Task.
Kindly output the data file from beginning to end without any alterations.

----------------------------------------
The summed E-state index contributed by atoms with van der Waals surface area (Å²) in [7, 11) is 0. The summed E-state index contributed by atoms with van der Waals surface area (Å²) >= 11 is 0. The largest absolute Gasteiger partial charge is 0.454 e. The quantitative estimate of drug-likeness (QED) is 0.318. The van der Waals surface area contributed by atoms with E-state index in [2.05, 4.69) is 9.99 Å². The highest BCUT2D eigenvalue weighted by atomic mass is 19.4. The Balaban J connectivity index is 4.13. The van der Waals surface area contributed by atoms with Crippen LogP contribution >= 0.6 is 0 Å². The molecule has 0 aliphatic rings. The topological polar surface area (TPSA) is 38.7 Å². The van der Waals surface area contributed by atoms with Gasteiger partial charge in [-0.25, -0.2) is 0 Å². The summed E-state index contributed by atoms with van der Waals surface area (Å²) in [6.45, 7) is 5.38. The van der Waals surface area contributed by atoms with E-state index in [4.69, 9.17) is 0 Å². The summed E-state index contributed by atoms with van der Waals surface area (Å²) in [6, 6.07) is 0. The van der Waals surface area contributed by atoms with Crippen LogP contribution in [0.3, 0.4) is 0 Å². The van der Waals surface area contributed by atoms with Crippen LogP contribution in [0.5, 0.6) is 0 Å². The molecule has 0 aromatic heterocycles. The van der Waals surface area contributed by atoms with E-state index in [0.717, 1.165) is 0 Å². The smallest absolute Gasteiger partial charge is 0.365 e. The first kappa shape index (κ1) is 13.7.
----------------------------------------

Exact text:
The summed E-state index contributed by atoms with van der Waals surface area (Å²) in [7, 11) is 0. The summed E-state index contributed by atoms with van der Waals surface area (Å²) >= 11 is 0. The largest absolute Gasteiger partial charge is 0.454 e. The quantitative estimate of drug-likeness (QED) is 0.318. The van der Waals surface area contributed by atoms with E-state index in [2.05, 4.69) is 9.99 Å². The highest BCUT2D eigenvalue weighted by atomic mass is 19.4. The Balaban J connectivity index is 4.13. The van der Waals surface area contributed by atoms with Crippen LogP contribution >= 0.6 is 0 Å². The molecule has 0 aliphatic rings. The topological polar surface area (TPSA) is 38.7 Å². The van der Waals surface area contributed by atoms with Gasteiger partial charge in [-0.25, -0.2) is 0 Å². The summed E-state index contributed by atoms with van der Waals surface area (Å²) in [6.45, 7) is 5.38. The van der Waals surface area contributed by atoms with E-state index in [4.69, 9.17) is 0 Å². The summed E-state index contributed by atoms with van der Waals surface area (Å²) in [6, 6.07) is 0. The van der Waals surface area contributed by atoms with Crippen LogP contribution in [0.3, 0.4) is 0 Å². The van der Waals surface area contributed by atoms with Crippen LogP contribution in [0.5, 0.6) is 0 Å². The molecule has 0 aromatic heterocycles. The van der Waals surface area contributed by atoms with E-state index in [0.717, 1.165) is 0 Å². The smallest absolute Gasteiger partial charge is 0.365 e. The first kappa shape index (κ1) is 13.7.